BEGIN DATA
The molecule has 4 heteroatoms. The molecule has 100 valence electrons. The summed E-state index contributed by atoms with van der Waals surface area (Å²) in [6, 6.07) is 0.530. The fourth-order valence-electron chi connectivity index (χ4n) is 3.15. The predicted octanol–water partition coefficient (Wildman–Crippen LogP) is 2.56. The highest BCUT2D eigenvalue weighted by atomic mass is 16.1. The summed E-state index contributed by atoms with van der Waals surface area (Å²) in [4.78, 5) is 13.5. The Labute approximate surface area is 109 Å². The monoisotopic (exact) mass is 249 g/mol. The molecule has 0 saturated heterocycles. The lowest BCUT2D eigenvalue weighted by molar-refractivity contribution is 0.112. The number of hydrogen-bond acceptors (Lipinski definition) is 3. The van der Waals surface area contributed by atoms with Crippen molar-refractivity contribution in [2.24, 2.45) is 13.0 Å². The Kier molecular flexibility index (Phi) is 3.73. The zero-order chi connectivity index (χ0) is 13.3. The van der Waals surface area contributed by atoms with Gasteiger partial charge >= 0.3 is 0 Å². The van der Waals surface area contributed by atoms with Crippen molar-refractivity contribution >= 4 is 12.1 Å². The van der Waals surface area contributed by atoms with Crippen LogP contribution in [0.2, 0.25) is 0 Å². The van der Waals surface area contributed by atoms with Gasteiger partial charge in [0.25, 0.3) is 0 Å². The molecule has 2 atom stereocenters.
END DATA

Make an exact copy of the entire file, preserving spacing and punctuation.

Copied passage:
The molecule has 4 heteroatoms. The molecule has 100 valence electrons. The summed E-state index contributed by atoms with van der Waals surface area (Å²) in [6, 6.07) is 0.530. The fourth-order valence-electron chi connectivity index (χ4n) is 3.15. The predicted octanol–water partition coefficient (Wildman–Crippen LogP) is 2.56. The highest BCUT2D eigenvalue weighted by atomic mass is 16.1. The summed E-state index contributed by atoms with van der Waals surface area (Å²) in [4.78, 5) is 13.5. The Labute approximate surface area is 109 Å². The monoisotopic (exact) mass is 249 g/mol. The molecule has 0 saturated heterocycles. The lowest BCUT2D eigenvalue weighted by molar-refractivity contribution is 0.112. The number of hydrogen-bond acceptors (Lipinski definition) is 3. The van der Waals surface area contributed by atoms with Crippen molar-refractivity contribution in [2.24, 2.45) is 13.0 Å². The Kier molecular flexibility index (Phi) is 3.73. The zero-order chi connectivity index (χ0) is 13.3. The van der Waals surface area contributed by atoms with Gasteiger partial charge >= 0.3 is 0 Å². The van der Waals surface area contributed by atoms with Crippen molar-refractivity contribution >= 4 is 12.1 Å². The van der Waals surface area contributed by atoms with Crippen LogP contribution in [0.2, 0.25) is 0 Å². The van der Waals surface area contributed by atoms with Gasteiger partial charge in [0.25, 0.3) is 0 Å². The molecule has 2 atom stereocenters.